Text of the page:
The water Regulator also helps limit the amount of additional capacity there is to treat and store clean water. Despite high levels of inward migration which argues for substantial extra capacity there has been a reliance on the stretch from old reservoirs. As a result whenever we have a dry season the industry has to dust down rationing plans . Water is the ultimate renewable resource, passing from rivers to sea and recirculating through rain. The U.K. Water Regulator has not served us well over quantity of water supply and over cleanliness of water returned to rivers.

The Electricity Regulator and grid led system keeps us very short of domestic generating capacity. It means we are stupidly dependent on an energy short EU to bail us out in times of high demand and or poor supply. The Regulator has also presided over the bankruptcy of too many electricity supply ¬†companies, landing taxpayers with a big bill for the largest that went under. Doesn’t ¬†this warrant a review? We could do with more private investment in providing reliable power from domestic sources, and reassurance that there will not be future large bail out bills.

The Regulator of Offshore oil and gas has interpreted their brief as rapid rundown of the  U.K. North Sea in pursuit of net zero targets. Unfortunately this just means we import more gas from abroad which costs us far more and entails the production of more CO2 than burning our own. There are now indications of a welcome change of approach. Gas is a crucial transition fuel this decade. We need to do far more to produce our own at a time of gas shortage and the use of gas as a weapon by Russia. A good new policy will bring more U.K. private investment and more better paid jobs.

 

Memo to an incoming Prime Minister Broadcasting and the digital revolution

The BBC and Channel 4 are  being outpaced and outgrown by Netflix and Amazon, Disney and Apple as people  seek their entertainment from downloads rather than tuning into the same scheduled programme as their  neighbours. As a result the budgets of these large corporations to commission films and seek new content are much larger than the UK state institutions. The traditional media are finding it difficult to hold their audiences.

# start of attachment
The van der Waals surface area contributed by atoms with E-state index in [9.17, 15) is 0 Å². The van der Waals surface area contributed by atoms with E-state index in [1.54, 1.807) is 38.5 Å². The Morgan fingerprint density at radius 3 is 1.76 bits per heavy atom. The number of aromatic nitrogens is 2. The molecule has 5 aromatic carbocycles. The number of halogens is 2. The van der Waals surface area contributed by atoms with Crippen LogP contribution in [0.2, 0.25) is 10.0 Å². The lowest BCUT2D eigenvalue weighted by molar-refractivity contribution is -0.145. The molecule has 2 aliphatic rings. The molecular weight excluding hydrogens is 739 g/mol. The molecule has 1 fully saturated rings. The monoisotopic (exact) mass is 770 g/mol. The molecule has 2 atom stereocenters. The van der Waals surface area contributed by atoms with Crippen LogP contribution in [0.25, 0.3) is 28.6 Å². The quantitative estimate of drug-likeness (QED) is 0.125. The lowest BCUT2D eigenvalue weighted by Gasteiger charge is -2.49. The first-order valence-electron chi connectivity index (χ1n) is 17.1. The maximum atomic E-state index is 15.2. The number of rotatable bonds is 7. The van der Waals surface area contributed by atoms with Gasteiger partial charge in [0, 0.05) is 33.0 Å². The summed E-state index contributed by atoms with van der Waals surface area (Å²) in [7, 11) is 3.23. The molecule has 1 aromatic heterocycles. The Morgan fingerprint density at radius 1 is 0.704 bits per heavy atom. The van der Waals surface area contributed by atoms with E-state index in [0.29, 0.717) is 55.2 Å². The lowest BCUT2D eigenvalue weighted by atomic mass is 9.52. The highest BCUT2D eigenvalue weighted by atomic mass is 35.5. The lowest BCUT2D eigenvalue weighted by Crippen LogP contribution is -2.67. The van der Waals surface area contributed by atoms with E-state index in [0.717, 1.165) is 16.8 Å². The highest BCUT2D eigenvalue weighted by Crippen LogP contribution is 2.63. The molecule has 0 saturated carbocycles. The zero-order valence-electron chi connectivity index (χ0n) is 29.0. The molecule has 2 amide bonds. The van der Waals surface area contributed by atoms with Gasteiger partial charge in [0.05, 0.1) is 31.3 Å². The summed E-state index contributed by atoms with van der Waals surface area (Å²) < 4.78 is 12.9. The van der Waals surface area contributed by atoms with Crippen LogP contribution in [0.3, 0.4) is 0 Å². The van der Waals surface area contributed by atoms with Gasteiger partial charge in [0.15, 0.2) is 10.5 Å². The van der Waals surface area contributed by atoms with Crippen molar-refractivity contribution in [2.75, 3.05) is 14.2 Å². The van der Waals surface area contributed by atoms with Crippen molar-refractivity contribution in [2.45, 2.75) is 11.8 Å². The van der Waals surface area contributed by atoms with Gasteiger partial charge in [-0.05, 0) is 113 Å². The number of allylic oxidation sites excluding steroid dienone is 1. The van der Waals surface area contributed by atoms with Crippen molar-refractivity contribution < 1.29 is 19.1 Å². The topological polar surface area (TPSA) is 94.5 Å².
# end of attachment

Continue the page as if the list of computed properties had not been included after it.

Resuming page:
Channel 4 should be sold to new owners. It needs to seek new capital to expand and needs new direction to compete successfully in this multi media world, with audiences beyond one country. I favour giving employees in C4 some shares in the organisation on sale so they have a stake in the business going forward and a greater  sense of alignment of their interests with those of the new dominant shareholders or owners.

The BBC has a well known brand in many parts of the world and has some global reach in both tv and radio. It is being held back by dependence on Licence fee funding. More and more people are dropping their licences by not having tvs at all and not using BBC services, whilst the cost of competing for talent and new material is rising on a global stage. The BBC does need to look for additional revenues from selling its services outside the UK on a global scale. It does not help itself by its systematic global establishment bias and wokish preoccupations. The U.K. competition authorities need to watch to see if BBC subsidised services are preventing competitors emerging or flourishing.

Memo to an incoming Prime Minister Social care

There is no easy answer to the complex problems of social care. Nor is there any cheap fix. One of the problems governments have found in proposing changes of policy is many people do not understand the current rules over social care especially for the elderly. Many families never find out, as their relatives die whilst still  living at home.

Many elderly pensioners continue to live in their own homes,paying for their accommodation and food out of their pension income and any accumulated savings. If their income falls too low then the state helps out with benefits. They qualify for free care from the NHS for all their medical needs. If they need assistance in their homes with everyday living they may qualify for free social services or they may need to pay for support.